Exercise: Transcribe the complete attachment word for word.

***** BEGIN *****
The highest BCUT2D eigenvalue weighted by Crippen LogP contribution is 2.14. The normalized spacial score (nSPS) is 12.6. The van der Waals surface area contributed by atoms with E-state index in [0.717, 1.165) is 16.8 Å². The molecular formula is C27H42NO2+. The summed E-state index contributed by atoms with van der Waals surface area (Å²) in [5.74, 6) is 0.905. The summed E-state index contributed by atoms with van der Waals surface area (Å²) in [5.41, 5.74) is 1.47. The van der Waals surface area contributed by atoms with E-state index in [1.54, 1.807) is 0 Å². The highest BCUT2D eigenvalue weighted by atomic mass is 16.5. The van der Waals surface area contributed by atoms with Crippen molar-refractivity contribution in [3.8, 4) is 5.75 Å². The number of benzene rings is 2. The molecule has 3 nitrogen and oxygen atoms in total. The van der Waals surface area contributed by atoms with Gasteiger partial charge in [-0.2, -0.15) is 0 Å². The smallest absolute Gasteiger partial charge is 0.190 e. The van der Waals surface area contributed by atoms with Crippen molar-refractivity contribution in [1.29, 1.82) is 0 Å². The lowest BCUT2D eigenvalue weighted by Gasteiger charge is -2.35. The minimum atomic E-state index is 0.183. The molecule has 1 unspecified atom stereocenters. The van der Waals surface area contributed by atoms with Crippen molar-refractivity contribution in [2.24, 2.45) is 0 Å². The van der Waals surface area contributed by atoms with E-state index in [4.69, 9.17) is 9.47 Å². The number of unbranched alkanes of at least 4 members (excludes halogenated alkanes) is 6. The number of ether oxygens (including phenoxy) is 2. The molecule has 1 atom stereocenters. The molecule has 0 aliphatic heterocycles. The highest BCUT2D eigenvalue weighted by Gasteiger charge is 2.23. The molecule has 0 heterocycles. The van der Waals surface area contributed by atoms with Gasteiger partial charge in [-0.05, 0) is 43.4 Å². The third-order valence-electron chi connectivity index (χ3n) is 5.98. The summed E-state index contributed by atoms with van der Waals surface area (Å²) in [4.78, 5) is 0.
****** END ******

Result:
The highest BCUT2D eigenvalue weighted by Crippen LogP contribution is 2.14. The normalized spacial score (nSPS) is 12.6. The van der Waals surface area contributed by atoms with E-state index in [0.717, 1.165) is 16.8 Å². The molecular formula is C27H42NO2+. The summed E-state index contributed by atoms with van der Waals surface area (Å²) in [5.74, 6) is 0.905. The summed E-state index contributed by atoms with van der Waals surface area (Å²) in [5.41, 5.74) is 1.47. The van der Waals surface area contributed by atoms with E-state index in [1.54, 1.807) is 0 Å². The highest BCUT2D eigenvalue weighted by atomic mass is 16.5. The van der Waals surface area contributed by atoms with Crippen molar-refractivity contribution in [3.8, 4) is 5.75 Å². The number of benzene rings is 2. The molecule has 3 nitrogen and oxygen atoms in total. The van der Waals surface area contributed by atoms with Gasteiger partial charge in [-0.2, -0.15) is 0 Å². The smallest absolute Gasteiger partial charge is 0.190 e. The van der Waals surface area contributed by atoms with Crippen molar-refractivity contribution in [1.29, 1.82) is 0 Å². The lowest BCUT2D eigenvalue weighted by Gasteiger charge is -2.35. The minimum atomic E-state index is 0.183. The molecule has 1 unspecified atom stereocenters. The van der Waals surface area contributed by atoms with Crippen molar-refractivity contribution in [2.24, 2.45) is 0 Å². The van der Waals surface area contributed by atoms with E-state index in [4.69, 9.17) is 9.47 Å². The number of unbranched alkanes of at least 4 members (excludes halogenated alkanes) is 6. The number of ether oxygens (including phenoxy) is 2. The molecule has 1 atom stereocenters. The molecule has 0 aliphatic heterocycles. The highest BCUT2D eigenvalue weighted by Gasteiger charge is 2.23. The molecule has 0 heterocycles. The van der Waals surface area contributed by atoms with Gasteiger partial charge in [-0.05, 0) is 43.4 Å². The third-order valence-electron chi connectivity index (χ3n) is 5.98. The summed E-state index contributed by atoms with van der Waals surface area (Å²) in [4.78, 5) is 0.